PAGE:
Ghazni was recognized as a landmine in the electoral process as soon as the election stakeholders received the list of polling centers that would open on Election Day, September 18, 2010. Everyone involved realized Ghazni would become a political and potentially violent flashpoint when the results of the elections were announced, but Election Day was mere weeks away and the consensus among decision-makers seemed to be one of getting it over with and dealing with the consequences later.
Drefuss: For Karzai, [the outcome of the elections] was a disaster, especially since he’s trying to reach out to his Pashtun base as part of his search for a deal with the Taliban and its allies. Earlier this year, a special court appointed by Karzai ruled that sixty-two members of parliament, mostly non-Pashtuns, were elected fraudulently, a step toward installing Pashtun members in their place.
Not true. The only province where the special court’s decisions would significantly change the ethnic division of representation is Ghazni, where the court wants to replace four of the eleven sitting Hazara MPs with four Pashtuns. For the rest of the country, the court’s decisions wouldn’t significantly change the ethnic and gender composition of the parliament. In fact, 25 of the 62 seats the special court wants to change belong to Pashtun MPs, more than those belonging to MPs of any other ethnic group.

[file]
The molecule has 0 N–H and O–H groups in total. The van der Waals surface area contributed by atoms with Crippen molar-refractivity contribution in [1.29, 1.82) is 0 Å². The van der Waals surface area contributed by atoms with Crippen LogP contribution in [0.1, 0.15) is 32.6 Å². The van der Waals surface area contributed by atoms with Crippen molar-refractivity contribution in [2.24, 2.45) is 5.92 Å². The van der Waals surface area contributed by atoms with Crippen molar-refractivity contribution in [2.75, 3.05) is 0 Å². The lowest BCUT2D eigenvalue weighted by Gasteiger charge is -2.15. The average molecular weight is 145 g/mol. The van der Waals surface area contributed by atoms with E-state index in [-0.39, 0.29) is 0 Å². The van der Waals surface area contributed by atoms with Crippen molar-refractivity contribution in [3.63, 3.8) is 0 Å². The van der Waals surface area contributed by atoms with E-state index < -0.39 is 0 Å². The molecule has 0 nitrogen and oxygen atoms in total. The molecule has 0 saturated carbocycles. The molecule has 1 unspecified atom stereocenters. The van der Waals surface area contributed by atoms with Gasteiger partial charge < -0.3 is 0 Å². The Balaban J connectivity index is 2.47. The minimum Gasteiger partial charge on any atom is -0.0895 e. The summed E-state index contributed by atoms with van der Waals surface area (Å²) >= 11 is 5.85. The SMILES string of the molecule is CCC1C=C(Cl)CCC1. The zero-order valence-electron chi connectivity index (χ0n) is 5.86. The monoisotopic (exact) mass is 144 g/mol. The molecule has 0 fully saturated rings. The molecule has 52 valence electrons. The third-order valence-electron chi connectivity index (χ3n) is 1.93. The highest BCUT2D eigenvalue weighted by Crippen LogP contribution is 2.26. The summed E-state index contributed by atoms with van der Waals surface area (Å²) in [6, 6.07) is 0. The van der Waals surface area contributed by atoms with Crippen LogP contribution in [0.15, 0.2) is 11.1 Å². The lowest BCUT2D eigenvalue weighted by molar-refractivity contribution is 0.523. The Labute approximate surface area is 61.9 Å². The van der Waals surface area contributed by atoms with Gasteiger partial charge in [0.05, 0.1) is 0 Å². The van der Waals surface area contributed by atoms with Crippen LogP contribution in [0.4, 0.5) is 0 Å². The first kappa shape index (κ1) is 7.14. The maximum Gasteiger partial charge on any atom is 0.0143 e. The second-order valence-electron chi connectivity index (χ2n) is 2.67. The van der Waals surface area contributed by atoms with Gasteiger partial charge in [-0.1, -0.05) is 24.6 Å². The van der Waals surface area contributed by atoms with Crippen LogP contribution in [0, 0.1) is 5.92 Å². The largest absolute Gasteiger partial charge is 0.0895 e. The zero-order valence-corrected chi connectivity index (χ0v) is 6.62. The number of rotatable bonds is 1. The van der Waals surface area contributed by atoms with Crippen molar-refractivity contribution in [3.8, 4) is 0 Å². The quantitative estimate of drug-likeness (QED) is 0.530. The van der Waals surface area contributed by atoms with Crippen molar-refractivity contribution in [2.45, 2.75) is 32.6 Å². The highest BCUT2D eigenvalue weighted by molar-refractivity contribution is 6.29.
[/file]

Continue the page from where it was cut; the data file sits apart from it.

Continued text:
Hold up, you say, that doesn’t make sense. Well, it actually does make sense, but not if you view Afghan politics only through the narrow lens of ethnicity.
Ethnicity matters among Afghan politicians, but it is not a reliable indicator of political affiliation or loyalty. Even party affiliation isn’t a reliable indicator of where an individual legislator will come down on a nationally controversial issue, because Afghanistan’s party system is weak and party discipline within the parliament is almost non-existent.
The president knows that his special court could, for example, replace 10 Tajiks affiliated with the “opposition” Jamiat-e Islami party with 10 different Jamiati Tajiks and still give him 10 additional supporters in the parliament. And it appears that, broadly-speaking, that’s Karzai’s plan.
Dreyfuss: […] Karzai’s opponents in parliament, especially Tajiks, Uzbeks and Hazaras who oppose Karzai’s outreach to the Taliban, cried foul, challenged the constitutionality of the court, and demanded the impeachment of Karzai.
The MPs have only begun debating the possibility of impeaching Karzai, while they have already voted to remove six Supreme Court judges and the Attorney General. Moreover, the MPs aren’t the only ones who have challenged the legality of the court. Every informed Afghan with a shred of independence has also done that –because the fact is, the special court has no authority under the constitution or the Electoral Law.